It's very rare to see history as a science addressed in science fiction. Authors will pile on back story and overlook the fact that things a few hundred years ago are distant and thousands of years ago are ruins. McDevitt clearly put a lot of thought into how vacuum archeology would work. Unfortunately this is also where the book hits the sour note for me. The main characters are treasure hunters and McDevitt establishes a treasure hunter versus archeology theme which he doesn't really expand upon. The book is told in the first person by one of the treasure hunters so I wouldn't expect an unbiased opinion from them but it's like he just drops the whole thing. It disappointed me to see this theme abandoned in the novel since I can't recall ever encountering it in science fiction.

Setting aside that thematic problem Seeker is a very interesting story. Mysteries are tough to work into science fiction and McDevitt handles it deftly by having the book be a procedural, a story about the process of solving the mystery rather than the resolution. The trail of breadcrumbs they follow is lengthy and winding; until the climax I was uncertain of where McDevitt would be going next with his story. These plot twists sometimes strain credibility to the breaking point but I didn't mind mainly due to the fact that the whole point of the book was following these strange turns of fate.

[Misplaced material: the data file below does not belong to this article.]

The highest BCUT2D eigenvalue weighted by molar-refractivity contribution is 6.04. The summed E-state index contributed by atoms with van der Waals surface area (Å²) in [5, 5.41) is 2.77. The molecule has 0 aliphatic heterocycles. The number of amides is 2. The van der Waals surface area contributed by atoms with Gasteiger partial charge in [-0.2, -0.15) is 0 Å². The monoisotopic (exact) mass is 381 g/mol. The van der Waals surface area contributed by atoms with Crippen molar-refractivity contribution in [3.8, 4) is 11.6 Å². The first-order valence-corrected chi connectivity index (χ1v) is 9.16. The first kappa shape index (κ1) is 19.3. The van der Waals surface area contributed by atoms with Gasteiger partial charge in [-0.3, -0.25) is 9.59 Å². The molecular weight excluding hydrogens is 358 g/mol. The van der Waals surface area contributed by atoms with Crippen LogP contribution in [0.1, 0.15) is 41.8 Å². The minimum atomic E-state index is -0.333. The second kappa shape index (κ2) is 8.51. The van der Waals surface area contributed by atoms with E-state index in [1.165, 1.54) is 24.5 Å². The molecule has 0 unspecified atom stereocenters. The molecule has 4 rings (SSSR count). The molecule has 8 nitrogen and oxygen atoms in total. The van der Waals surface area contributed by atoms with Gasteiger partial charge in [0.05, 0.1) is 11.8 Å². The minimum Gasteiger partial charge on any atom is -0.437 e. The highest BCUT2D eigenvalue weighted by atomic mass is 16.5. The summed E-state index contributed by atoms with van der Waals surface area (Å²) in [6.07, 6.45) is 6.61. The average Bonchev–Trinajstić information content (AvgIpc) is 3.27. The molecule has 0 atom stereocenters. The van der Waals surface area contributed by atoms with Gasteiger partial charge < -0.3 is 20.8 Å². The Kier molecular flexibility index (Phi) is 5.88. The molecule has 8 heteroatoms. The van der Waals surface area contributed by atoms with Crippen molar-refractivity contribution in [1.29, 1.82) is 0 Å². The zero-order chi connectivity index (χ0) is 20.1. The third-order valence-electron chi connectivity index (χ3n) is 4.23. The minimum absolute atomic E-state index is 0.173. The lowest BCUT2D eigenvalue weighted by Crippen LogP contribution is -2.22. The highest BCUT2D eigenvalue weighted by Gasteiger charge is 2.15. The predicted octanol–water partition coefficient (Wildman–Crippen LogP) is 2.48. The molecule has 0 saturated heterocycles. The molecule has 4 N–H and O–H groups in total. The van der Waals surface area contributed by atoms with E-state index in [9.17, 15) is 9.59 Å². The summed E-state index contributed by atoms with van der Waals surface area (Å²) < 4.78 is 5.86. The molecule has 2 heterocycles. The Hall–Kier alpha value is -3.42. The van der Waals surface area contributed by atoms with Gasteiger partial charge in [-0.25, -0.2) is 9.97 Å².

Adding to the pleasure of the book McDevitt populated it with some very interesting characters. The brilliant but aloof researcher abd his assistant who does the leg work might be the formula copied from Conan Doyle but you won't mistake these two for Sherlock Holmes and Dr. Watson. For one thing they both screw things up quite a bit when they try to be adventure heroes only to realize their mistakes after the fact. For another their adversaries for the most part are threats to their pocketbook rather than their lives (with the exception of someone who wants to kill them before they reach their goal).